The Mountain (2018) is a somber historical drama set in the 1950s, loosely based on the life of lobotomy pioneer Walter Freeman. The film is all about madness: the story is about curing madness, the doctor who cures the mad people is mad, the sane father of the mad girl is mad, and the protagonist eventually goes mad in a madly attempt to reach out to the girl he loves. The story takes place in a haunting horror atmosphere enhanced by a slow and repetitive style, drenched in evocative and somewhat nostalgic photography. The photography and the slow pace create an otherworldly but very physical tension. There are, however, narrative discontinuities and redundancies that could have been edited out. The acting is spectacular, especially from Denis Lavant.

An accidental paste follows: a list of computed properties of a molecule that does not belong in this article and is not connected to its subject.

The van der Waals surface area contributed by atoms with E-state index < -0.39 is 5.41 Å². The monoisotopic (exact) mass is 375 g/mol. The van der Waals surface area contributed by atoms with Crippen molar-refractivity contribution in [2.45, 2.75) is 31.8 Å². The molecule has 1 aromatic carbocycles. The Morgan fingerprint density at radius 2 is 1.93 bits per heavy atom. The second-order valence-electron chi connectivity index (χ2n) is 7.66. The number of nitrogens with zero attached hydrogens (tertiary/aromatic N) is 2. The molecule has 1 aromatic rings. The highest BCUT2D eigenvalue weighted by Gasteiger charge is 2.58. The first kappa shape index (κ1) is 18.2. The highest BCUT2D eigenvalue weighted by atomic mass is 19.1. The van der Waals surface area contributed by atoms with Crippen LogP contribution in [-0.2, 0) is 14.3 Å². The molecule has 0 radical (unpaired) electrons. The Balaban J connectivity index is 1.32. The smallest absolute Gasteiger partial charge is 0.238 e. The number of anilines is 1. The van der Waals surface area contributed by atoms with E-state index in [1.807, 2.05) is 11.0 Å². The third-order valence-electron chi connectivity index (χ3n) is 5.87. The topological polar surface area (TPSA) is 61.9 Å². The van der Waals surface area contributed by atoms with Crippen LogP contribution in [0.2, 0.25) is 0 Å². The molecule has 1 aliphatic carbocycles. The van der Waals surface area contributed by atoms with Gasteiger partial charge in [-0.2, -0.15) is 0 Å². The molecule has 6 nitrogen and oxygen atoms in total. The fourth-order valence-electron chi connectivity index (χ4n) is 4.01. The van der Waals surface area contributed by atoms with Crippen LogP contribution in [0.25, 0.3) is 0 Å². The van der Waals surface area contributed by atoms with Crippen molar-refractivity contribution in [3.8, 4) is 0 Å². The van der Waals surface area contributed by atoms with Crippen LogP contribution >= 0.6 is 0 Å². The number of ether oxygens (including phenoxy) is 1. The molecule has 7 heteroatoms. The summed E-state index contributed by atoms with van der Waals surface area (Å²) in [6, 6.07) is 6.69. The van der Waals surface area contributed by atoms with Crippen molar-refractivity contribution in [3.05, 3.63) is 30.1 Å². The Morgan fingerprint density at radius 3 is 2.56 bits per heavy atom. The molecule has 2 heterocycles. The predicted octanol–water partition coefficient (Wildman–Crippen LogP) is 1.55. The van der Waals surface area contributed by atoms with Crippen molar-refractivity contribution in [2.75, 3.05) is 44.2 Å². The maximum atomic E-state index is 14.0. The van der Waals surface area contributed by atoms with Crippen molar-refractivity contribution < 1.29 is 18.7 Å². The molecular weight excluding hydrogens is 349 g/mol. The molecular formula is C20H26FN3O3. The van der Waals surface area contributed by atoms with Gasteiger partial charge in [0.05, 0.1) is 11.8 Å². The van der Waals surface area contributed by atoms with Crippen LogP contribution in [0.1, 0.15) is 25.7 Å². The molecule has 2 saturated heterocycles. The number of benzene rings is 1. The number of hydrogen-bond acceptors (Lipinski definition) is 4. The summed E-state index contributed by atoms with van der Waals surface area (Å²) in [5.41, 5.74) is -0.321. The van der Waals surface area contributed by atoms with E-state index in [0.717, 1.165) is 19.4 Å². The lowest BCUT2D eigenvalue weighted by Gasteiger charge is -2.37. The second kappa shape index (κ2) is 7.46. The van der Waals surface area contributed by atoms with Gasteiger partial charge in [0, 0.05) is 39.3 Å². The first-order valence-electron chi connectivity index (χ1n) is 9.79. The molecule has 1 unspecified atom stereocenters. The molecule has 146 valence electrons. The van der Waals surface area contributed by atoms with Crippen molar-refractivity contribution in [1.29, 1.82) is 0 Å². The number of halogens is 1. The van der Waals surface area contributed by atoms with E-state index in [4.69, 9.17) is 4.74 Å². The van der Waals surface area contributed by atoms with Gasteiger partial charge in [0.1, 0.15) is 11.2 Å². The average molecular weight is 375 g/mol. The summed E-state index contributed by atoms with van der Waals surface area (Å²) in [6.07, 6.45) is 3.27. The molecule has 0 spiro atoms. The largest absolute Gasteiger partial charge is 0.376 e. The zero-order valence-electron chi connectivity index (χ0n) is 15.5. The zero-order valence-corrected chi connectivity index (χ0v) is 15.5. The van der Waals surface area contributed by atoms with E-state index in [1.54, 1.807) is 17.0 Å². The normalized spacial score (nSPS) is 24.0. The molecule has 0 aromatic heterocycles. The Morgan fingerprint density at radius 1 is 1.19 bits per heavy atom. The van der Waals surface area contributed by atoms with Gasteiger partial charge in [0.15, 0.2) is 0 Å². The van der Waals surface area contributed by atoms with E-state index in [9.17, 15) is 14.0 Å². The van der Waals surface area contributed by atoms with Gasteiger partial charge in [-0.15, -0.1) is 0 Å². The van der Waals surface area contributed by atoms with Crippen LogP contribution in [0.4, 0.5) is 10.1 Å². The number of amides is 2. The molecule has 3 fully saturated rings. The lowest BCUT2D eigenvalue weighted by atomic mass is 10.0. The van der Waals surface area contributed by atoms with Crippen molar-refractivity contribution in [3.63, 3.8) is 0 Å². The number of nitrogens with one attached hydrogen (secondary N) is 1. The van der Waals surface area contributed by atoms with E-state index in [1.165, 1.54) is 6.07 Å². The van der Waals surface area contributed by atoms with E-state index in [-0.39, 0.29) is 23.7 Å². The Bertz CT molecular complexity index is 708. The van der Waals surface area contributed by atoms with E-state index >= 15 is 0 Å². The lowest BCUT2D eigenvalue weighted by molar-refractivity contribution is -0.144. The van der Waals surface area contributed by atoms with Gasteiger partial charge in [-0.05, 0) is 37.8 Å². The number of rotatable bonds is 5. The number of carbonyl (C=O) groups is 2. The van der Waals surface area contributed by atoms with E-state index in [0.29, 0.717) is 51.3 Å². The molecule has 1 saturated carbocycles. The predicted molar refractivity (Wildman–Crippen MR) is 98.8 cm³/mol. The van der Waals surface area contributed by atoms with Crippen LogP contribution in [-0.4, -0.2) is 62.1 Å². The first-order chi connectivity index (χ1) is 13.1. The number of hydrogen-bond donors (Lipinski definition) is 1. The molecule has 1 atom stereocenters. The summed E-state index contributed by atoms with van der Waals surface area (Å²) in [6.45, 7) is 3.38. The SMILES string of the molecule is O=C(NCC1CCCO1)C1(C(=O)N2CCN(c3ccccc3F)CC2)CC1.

Andy is a lonely, introverted kid who lives alone with his father because his mother is hospitalized in a mental hospital. His father is a former figure skater who trains female skaters and Andy works at the ice rink. Andy is despised by his father who seems to consider him as crazy as his mother. Andy wanders into a room whose walls are covered with pornographic pictures. His father dies on the ice rink. During a garage sale when Andy is selling his father's belongings, he is approached by Wally, the doctor who treated his mother. Wally invites Andy to travel with him and become his photographer to document his patients. They start their road trip. They reach a mental hospital where Wally performs an electroshock and a lobotomy. Wally asks Andy to take pictures of the patient and enjoys showing slides of his patients to a group of doctors. Wally entertains himself playing bowling and dancing with a middle-aged woman he meets there while Andy watches silently. They move to another asylum where the director is dubious whether there is a more humane treatment than Wally's electroshock. Wally proceeds to lobotomize a patient and kills her, but, after cursing, simply asks to perform the same operation on another patient. Andy has nightmares and uses a planchette to communicate with the spirit of his mother. They stop at a bar where Wally picks up two women. While he has sex with one of them, the other woman chats with Andy and guesses that he is still a virgin. She tells Andy that Wally is headed for the clinic where her daughter Susan is being held. She blames her madness on her father. When they arrive, the clinic's director tells Wally that he is not welcome anymore: they prefer the human medication that has become available. However, Susan's father hires Wally to perform the operation on Susan. Wally and Andy move to Susan's home. While Wally prepares to perform the operation on Susan, Susan and Andy make love in her room. Wally interrupts them and, without saying a word, proceeds to operate on her. The father gets drunk and speaks deliriously in his native French language. At another hospital Andy witnesses a patient being dragged into the operating room while desperately trying to resist. Andy goes mad himself, destroying the furniture around him until he is restrained by the staff. Wally then analyzes him like he does with his patients. Andy admits that he hears his mother's voice and refuses to answer when Wally asks him whether he lusts for men. Wally also guesses that Andy was a virgin before having sex with Susan. Wally proceeds to perform the operation also on Andy. Wally then leaves Andy at Susan's place. Now both Andy and Susan are reduced to subhumans They witness Susan's father perform a spiritual therapy ritual, dancing like a monkey in a circle of meditating people while two musicians play marimbas. Susan's father then gets drunk and spits out delirious poetry at Andy such as "I am the future that is waiting". Andy steals Jack's car and drives away with Susan in a snowy landscape. They both seem emotion-less robots. Suddenly he stops the car, gets out, and stands freezing in the snow, wearing only a T-shirt.